Talking tech since 2003

For a while now, reports about Intel’s efforts to break into the television business have floated around the web. It was said to be making its own set-top box with a built-in camera, and to be investing heavily in servers to help you watch all the TV you want right from the cloud. But today over on AllThingsD, it’s being reported that Intel may be giving up the ghost, and handing its project over to Verizon, a company that already provides television services to several areas throughout the country.

According to the post, the problems for Intel’s television plans was never hardware or ideas—the boxes were built, named “OnCue,” and being tested by employees, apparently. No, the main issue was what hampered all prior attempts to bring television to customers in ways that don’t involve big cable companies: securing the licensing for piping that content to customers. Verizon, of course, has all the licenses it could ever want considering it’s already a television provider.

So what’s the upshot here? If this is accurate, Verizon will have another technological tool in its arsenal to connect content with consumers. Intel will probably receive a piece of any money that the devices make, unless of course the telecom simply buys the devices and everything from them in one lump sum. And at the end of the day, customers are still stuck with the same old television options that they had before.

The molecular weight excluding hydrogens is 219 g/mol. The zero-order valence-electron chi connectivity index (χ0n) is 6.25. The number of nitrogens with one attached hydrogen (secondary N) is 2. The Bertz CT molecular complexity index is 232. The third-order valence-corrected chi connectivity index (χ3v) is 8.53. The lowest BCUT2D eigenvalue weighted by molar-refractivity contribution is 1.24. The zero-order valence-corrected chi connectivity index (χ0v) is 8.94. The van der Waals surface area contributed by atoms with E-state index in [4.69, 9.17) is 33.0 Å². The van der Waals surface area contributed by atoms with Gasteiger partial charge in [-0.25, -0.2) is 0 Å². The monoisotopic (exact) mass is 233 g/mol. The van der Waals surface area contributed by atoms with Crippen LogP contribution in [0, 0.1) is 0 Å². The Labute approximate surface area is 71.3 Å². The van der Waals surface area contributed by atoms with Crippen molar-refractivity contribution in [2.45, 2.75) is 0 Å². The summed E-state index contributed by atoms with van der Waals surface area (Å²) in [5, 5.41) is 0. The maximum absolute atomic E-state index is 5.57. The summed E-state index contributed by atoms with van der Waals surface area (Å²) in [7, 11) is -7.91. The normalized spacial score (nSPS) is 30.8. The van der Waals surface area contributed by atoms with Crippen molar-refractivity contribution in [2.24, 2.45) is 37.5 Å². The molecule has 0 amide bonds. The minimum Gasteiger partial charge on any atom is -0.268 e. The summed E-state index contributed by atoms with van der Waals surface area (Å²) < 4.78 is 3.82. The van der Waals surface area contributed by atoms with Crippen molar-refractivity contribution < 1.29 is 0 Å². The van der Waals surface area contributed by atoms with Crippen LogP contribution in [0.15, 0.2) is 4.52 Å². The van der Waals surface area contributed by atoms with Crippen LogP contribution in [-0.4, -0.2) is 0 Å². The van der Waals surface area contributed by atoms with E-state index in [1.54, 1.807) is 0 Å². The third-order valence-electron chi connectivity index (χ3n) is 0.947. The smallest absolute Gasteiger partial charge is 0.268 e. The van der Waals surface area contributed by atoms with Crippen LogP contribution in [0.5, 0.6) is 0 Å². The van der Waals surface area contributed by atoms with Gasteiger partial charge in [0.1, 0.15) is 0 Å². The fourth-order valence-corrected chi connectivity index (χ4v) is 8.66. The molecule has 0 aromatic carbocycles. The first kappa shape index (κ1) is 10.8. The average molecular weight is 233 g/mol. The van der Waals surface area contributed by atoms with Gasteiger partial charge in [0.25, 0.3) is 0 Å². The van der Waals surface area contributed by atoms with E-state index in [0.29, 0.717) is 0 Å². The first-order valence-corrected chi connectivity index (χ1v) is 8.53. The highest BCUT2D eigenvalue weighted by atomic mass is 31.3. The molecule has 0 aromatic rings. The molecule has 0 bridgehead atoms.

It seems clear by now that the only way this will ever change is if enough people well and truly cut that cord. I get the majority of my TV from services like Netflix, or streaming from Hulu. I’m okay with watching shows a day after they’ve premiered with the Hulu solution. And if I miss a show, or have to wait until they’re put on Netflix? Well, I guess I can read a book.

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